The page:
Some of us manage volunteers ‘at the coalface’, others work as ‘second tier’ co-ordinators, developing national volunteer programmes with little or no day-to-day contact with volunteers, still others act as volunteer ‘brokers’ – volunteer bureau staff, bridge builders or support staff who match volunteers to external placements in the community. Whatever our role, we are no more immune to the influences, biases and sources of misinformation surrounding mental illness than any other member of the general public.
Because of our lack of awareness about the effects of mental illness, we sometimes react to it in predictable ways, some of which are listed here:
It’s human nature to fear the unknown. In addition, if something is portrayed as terrifying, dangerous and unpredictable, regardless of how factually true the portrayal may be, we’re still afraid. Very few people are willing to ‘come out’ about their illness so we have very few examples of the positive ways people successfully cope with mental illness in their daily life. What we have instead are cultural stereotypes of madness: in the movies, on TV, in newspapers. Is it any wonder many of us are too scared to consider working with people with experience of mental illness? Hardly. Is it any excuse for not involving people? Absolutely not.
What to do
Most of us could benefit from a healthy dose of reality and a bit of myth-busting. Contact … a local mental health support group and ask them if they can deliver some mental health awareness training. Ask a service user to come and talk about what it’s really like to live with mental illness. ...
Many disabilities are uncomfortable reminders of our own vulnerability to accidents, ageing and illness. Issues around working and supporting people experiencing mental ill health can be especially uncomfortable for many people. We know so little about its causes and, because of its devastating effects on families, work and life circumstances, we don’t like to think how it might affect us. And we often alienate people because of our discomfort.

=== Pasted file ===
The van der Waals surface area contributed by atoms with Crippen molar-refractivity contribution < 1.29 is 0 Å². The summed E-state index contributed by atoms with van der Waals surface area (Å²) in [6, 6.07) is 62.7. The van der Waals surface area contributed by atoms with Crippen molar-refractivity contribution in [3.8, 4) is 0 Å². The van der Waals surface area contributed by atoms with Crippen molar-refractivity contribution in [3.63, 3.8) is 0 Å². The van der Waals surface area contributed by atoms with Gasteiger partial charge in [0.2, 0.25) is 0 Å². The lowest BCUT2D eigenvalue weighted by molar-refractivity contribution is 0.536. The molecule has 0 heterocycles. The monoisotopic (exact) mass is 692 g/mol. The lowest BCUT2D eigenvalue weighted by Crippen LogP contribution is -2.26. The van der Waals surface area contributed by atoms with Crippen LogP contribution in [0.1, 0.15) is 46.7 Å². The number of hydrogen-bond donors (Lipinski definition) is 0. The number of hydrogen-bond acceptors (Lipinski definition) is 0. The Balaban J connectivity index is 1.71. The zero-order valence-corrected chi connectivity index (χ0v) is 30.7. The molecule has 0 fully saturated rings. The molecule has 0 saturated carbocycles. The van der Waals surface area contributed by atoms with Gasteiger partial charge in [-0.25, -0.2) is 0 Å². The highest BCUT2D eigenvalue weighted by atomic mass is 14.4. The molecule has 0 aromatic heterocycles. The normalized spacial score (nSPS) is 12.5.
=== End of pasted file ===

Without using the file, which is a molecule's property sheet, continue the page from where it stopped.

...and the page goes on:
What to do
The best way to lessen the effects of people’s discomfort is through education and information. Direct exposure training, awareness raising and a pro-active, open approach to discussing uncomfortable issues will go a long way towards alleviating any discomfort….
The Spread Effect
Have you ever noticed how you tend to speak louder to people who don’t speak English? As if, because they don’t speak English, they’re also hard of hearing. That’s the spread effect in action. We make decisions about people’s abilities based on one, simplistic observation. With mental illness, it can get pretty ugly. Judgments are made about people’s intellectual capacity, their emotional state, their ability to work; all sorts of incorrect assumptions are made and limitations imposed as a result of the ‘mental illness’ tag. For example, just try to get travel insurance if you have a diagnosis of manic depression.
What to do
Look at behaviour patterns. People often try to simplify their language, in the mistaken belief that they’re making themselves understood to someone who doesn’t understand ‘normal’ instructions. Are people assuming that mental ill health co-exists with some sort of intellectual impairment? Make sure you and your staff are clear on the distinction between mental illness and learning disabilities. While some people with learning disabilities may also experience mental ill health, mental illness does not signify a learning disability.
Even with the best will in the world, trying to ‘say the right thing’ can tongue tie the most articulate of us. It’s often not so much a problem of language as the embarrassment people feel if they think they’ve made a mistake. Should we refer to ‘people with mental health issues’ as just that, or maybe as ‘sufferers/survivors’, ‘clients’, ‘consumers’, ‘service users’ or just plain ‘users’? And do they ‘suffer from’, ‘experience’ or just plain ‘have’ ‘mental ill health’, a ‘mental illness’, a ‘psychiatric disability’ or ‘mental distress’?
What to do
We worry about causing offence by using the wrong language and can end up with both feet in our mouths because we forget who we’re talking to and focus on how we’re saying it. A young volunteer with enduring mental health problems advised me recently, “I really don’t care if you call me a ‘service user’ or ‘sufferer/survivor’ or whatever. As long as you speak to me like I’m a real person instead of some kind of non-entity, I’m going to be happy.” Ask people what they prefer and be flexible. Focus on plain, clear, honest communication and bin the jargon.